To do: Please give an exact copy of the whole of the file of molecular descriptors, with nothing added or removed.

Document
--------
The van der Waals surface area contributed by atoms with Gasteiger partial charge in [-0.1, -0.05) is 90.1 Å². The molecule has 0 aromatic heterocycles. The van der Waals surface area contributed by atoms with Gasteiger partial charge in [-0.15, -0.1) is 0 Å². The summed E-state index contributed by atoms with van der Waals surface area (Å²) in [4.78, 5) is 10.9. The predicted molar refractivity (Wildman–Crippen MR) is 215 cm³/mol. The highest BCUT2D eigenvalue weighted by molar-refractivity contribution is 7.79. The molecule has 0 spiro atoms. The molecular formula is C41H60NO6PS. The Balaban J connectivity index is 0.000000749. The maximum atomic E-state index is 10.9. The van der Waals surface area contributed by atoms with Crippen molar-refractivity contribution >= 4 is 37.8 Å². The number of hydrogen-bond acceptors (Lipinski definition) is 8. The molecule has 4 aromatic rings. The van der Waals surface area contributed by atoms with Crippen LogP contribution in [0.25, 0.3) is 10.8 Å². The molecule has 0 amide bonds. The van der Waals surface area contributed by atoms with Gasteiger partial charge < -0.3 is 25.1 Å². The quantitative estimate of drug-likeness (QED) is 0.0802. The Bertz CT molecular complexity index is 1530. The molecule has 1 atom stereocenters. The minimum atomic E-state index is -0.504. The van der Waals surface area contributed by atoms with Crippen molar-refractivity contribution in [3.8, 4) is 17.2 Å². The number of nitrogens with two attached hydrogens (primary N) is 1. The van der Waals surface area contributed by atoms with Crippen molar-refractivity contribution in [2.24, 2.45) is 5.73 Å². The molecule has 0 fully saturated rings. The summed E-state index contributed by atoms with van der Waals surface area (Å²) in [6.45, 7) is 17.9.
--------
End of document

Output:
The van der Waals surface area contributed by atoms with Gasteiger partial charge in [-0.1, -0.05) is 90.1 Å². The molecule has 0 aromatic heterocycles. The van der Waals surface area contributed by atoms with Gasteiger partial charge in [-0.15, -0.1) is 0 Å². The summed E-state index contributed by atoms with van der Waals surface area (Å²) in [4.78, 5) is 10.9. The predicted molar refractivity (Wildman–Crippen MR) is 215 cm³/mol. The highest BCUT2D eigenvalue weighted by molar-refractivity contribution is 7.79. The molecule has 0 spiro atoms. The molecular formula is C41H60NO6PS. The Balaban J connectivity index is 0.000000749. The maximum atomic E-state index is 10.9. The van der Waals surface area contributed by atoms with Crippen molar-refractivity contribution >= 4 is 37.8 Å². The number of hydrogen-bond acceptors (Lipinski definition) is 8. The molecule has 4 aromatic rings. The van der Waals surface area contributed by atoms with Crippen LogP contribution in [0.25, 0.3) is 10.8 Å². The molecule has 0 amide bonds. The van der Waals surface area contributed by atoms with Gasteiger partial charge < -0.3 is 25.1 Å². The quantitative estimate of drug-likeness (QED) is 0.0802. The Bertz CT molecular complexity index is 1530. The molecule has 1 atom stereocenters. The minimum atomic E-state index is -0.504. The van der Waals surface area contributed by atoms with Crippen molar-refractivity contribution in [3.8, 4) is 17.2 Å². The number of nitrogens with two attached hydrogens (primary N) is 1. The van der Waals surface area contributed by atoms with Crippen molar-refractivity contribution in [2.24, 2.45) is 5.73 Å². The molecule has 0 fully saturated rings. The summed E-state index contributed by atoms with van der Waals surface area (Å²) in [6.45, 7) is 17.9.